Campbell suggested seeking a test from a health professional instead of relying on an app. Tests can be done quickly and easily at a doctor’s office.
“Actually, for people [who] are very, very high risk, like people who already have chronic, severe lung disease, what’s called [a] pulse oximeter is available for purchase at about $40, and would be an excellent tool for those already chronically ill people,” Campbell said.
Once someone tests positive for COVID-19, what is the criteria for their release from self-quarantine or the hospital?
The medical community is using information from China’s epidemic to determine how to handle this situation. Campbell said Chinese patients could leave the hospital after symptoms improved and they had no fever for about three days. They also needed to have had two negative COVID-19 tests at least two days apart. And even after release, they still need to practice social distancing and wear masks, just like the general public. In the United States, however, the testing pipeline is strained, so it’s harder to determine quickly whether someone is suitable for release.
Can you contract COVID-19, recover, and then contract it again?
Data concerning this question is limited for COVID-19. However, it’s unusual for people who have contracted influenza, or other coronaviruses – the common cold is one – to relapse once they are completely over the illness. It is possible though, particularly for people who have a compromised immune system.
Are those who’ve recovered from COVID-19 still able to spread the disease?
It’s unclear the degree to which the “recovered” population could still be infectious. The best way to tell is through antibody testing, which is still limited but growing in availability. Campbell said eventually, patients who have recovered might be able to share their antibodies with those who are sick through blood plasma donation.
Are there tests to determine whether people who’ve had COVID-19 have developed antibodies that protect them from the disease in the future?
Antibody tests are starting to emerge for the new coronavirus, and they will become even more important as the pandemic continues. They could help determine who should self-quarantine and who is safe to move about. They could also help initiate donations of plasma from those with antibodies to help others fighting the disease. The efficacy of plasma donation is currently being evaluated by researchers.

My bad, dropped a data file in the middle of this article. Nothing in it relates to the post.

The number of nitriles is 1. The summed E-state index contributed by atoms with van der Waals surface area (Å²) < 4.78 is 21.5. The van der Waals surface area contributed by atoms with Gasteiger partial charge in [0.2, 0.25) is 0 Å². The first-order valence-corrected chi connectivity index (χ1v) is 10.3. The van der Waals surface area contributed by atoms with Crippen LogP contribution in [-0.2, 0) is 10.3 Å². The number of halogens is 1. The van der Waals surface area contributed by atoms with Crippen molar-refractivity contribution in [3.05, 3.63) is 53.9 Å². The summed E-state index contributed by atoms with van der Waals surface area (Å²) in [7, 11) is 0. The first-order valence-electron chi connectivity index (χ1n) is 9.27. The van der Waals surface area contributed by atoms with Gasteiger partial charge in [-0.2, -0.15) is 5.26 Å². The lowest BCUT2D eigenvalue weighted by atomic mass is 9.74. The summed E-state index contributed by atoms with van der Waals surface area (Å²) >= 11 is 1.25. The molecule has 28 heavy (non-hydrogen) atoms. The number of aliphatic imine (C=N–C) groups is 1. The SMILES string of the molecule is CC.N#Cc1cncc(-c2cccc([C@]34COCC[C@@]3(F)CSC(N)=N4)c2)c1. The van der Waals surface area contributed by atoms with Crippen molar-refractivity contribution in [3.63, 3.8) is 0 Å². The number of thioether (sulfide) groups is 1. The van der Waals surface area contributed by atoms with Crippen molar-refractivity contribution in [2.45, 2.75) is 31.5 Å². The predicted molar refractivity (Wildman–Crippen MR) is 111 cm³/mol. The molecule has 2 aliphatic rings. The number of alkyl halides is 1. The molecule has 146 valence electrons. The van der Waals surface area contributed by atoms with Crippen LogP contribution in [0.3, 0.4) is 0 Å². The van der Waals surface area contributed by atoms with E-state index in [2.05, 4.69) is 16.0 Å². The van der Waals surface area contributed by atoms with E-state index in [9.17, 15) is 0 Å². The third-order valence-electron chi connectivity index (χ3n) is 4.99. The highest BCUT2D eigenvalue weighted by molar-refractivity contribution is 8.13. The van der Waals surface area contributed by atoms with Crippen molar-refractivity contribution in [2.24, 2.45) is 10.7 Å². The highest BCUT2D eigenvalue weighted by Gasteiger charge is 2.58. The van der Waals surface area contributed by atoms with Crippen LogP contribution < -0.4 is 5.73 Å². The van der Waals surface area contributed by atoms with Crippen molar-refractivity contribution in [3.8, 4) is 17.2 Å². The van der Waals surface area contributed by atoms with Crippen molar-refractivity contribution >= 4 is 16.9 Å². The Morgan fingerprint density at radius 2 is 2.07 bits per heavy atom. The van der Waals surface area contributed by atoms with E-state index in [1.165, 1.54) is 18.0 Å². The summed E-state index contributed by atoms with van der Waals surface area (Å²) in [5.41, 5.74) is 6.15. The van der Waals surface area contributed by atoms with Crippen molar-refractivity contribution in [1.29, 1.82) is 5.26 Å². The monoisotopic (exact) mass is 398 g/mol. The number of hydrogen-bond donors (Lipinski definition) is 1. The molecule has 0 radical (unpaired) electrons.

How effective are ventilators at helping COVID-19 patients?
Efficacy depends on whether a patient has other medical conditions in addition to COVID-19. Some otherwise healthy patients have died even after reaching a point when they needed a ventilator. But the people who seem to have the greatest risk of dying once the disease is severe enough to need intubation and a ventilator are those with kidney, heart or lung diseases, cancer and the elderly. Without a cure for COVID-19, ventilators can only help so much by aiding a patient’s breathing.
Without a vaccine, how can we be sure that the pandemic has passed?
Based on past outbreaks and epidemics, there could be a “rebound effect” if life goes back to normal without a cure. There might be a dip in the number of new cases during the summer because of warmer weather, but they could spike again when temperatures drop.
In light of reports from South Korea, how common is it for someone to recover from COVID-19 and then become reinfected with the coronavirus – and does that have any implication for vaccine development?
It is possible to become reinfected with the coronavirus after recovering from COVID-19. As for vaccines, antibodies the immune system produces after a vaccination could potentially protect against reinfection. But since COVID-19 vaccines are still in development, Campbell said it’s unclear how much antibody is needed for a protective effect. Existing vaccines for other diseases often keep people immune for months or even years, but it’s too soon to tell in this case.
When is someone without symptoms, who tested positive for COVID-19, no longer contagious?
After a 14-day quarantine, that person should no longer be contagious.